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Diamonds in the rough: the search for socially responsible, multicultural children's literature.

Way back in the day when the pickings were slimmer than slim, maybe, just maybe, enjoying a book like The Five Chinese Brothers (first published in 1938) was alright. But today, and yesterday (and even the day before that!), any book that opens, "Once upon a time there were five Chinese brothers and they all looked exactly alike" is completely unacceptable. Let alone the fact that the story was written by a white author and a white illustrator; sharing this piece with children as a fun and magical, unproblematic book is poor guidance, to say the least.


And yet titles like this one continue to be celebrated by nostalgic white readers. Celebrated, then defended to the point of backlash. For these readers, many of whom were raised with books like these, The Five Chinese Brothers is far from controversial. From the teacher who first heard the story in the 1950s and keeps sharing it with her first grade class, to the enthusiastic reader who attributes criticism of the book to "PC nonsense," folks hold their childhood favorites dear.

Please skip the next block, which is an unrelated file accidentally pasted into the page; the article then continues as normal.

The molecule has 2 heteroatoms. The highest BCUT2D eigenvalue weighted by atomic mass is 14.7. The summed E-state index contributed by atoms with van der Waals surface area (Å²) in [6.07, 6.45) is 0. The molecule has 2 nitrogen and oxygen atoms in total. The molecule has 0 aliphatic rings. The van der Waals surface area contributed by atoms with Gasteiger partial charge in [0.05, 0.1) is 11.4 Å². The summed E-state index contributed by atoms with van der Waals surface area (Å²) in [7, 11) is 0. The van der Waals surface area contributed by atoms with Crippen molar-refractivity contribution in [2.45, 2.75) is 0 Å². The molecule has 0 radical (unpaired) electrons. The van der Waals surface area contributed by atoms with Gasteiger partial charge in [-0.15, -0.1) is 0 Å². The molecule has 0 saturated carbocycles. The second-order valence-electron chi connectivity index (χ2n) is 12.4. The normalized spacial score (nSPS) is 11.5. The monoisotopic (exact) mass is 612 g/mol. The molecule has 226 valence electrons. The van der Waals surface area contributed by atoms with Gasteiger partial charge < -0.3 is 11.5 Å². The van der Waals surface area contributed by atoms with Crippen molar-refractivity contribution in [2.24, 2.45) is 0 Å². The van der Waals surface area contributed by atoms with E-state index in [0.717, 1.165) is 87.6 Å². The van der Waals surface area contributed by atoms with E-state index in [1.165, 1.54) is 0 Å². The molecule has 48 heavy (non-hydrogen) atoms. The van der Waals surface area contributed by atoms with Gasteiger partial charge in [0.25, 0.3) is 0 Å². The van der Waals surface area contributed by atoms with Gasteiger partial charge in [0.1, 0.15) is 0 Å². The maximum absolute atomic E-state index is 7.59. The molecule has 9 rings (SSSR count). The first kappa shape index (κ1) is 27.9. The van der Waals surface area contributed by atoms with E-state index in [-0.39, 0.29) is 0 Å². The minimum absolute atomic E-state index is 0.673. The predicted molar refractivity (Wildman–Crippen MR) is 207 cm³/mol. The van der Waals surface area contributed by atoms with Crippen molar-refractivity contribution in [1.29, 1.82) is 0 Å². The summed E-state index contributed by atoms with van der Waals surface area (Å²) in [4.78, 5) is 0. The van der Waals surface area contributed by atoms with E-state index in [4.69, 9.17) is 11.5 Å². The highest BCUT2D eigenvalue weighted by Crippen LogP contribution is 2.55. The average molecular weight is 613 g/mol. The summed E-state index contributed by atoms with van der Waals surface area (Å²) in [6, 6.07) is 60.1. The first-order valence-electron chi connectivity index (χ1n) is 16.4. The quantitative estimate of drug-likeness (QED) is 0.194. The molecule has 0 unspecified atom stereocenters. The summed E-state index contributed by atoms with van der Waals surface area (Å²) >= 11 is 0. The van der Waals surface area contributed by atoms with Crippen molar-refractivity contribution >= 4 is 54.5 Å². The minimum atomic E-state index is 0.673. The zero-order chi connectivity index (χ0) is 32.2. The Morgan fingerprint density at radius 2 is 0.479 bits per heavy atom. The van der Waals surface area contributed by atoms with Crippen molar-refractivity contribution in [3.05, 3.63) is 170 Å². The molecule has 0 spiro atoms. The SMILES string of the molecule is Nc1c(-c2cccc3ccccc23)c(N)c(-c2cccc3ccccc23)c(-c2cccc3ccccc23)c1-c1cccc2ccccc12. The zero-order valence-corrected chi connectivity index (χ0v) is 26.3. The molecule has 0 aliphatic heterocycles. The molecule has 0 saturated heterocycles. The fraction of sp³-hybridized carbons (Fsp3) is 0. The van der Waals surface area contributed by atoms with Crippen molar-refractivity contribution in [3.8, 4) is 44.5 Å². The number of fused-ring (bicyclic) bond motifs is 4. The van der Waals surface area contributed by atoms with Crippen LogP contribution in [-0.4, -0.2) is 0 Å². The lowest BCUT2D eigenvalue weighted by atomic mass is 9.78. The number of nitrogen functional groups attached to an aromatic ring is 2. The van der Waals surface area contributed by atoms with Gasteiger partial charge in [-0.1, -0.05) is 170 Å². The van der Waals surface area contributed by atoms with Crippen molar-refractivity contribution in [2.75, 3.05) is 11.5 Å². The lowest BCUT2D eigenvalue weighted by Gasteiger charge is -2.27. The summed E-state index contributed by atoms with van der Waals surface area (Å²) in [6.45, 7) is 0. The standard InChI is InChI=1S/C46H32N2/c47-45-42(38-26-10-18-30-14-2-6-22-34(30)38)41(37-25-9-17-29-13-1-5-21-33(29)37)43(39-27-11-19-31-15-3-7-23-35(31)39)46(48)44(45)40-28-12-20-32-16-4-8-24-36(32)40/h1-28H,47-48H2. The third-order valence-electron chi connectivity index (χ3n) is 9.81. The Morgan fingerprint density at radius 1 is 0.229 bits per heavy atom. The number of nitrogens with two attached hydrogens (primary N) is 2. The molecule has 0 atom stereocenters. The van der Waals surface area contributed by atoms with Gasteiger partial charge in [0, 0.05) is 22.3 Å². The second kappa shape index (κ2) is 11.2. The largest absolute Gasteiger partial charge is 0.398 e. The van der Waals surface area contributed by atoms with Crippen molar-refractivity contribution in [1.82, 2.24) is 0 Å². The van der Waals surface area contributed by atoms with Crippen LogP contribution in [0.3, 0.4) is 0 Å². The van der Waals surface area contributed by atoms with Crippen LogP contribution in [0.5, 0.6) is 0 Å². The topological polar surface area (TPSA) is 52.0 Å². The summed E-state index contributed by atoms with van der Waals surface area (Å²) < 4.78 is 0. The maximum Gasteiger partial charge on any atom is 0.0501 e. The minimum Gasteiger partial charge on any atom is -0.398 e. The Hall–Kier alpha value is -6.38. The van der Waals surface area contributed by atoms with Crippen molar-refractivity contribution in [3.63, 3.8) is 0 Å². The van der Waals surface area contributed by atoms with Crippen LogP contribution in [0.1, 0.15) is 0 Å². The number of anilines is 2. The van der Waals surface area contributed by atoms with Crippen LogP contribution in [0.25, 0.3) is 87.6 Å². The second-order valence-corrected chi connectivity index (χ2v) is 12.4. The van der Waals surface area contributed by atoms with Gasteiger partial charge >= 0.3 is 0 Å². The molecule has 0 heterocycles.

In 1965, Nancy Larrick's groundbreaking article "The All-White World of Children's Books" was published in the Saturday Review of Books. Known as the first published critique of the absence of people of color in children's literature, the article highlighted Larrick's five-year study of more than 5,000 children's books. Her study found that less than one percent of these thousands of books reflected any contemporary images of African Americans. This article, coupled with the development of ethnic studies in the 1960s and '70s, paved the way for the diversification of a predominantly white children's publishing industry. Ten years after the article, a Jewish San Francisco mother founded Children's Book Press, the first house to publish exclusively multicultural children's books. Since then, small presses dedicated to diversifying children's literature have continued to sprout, building the multicultural children's book industry from the ground up.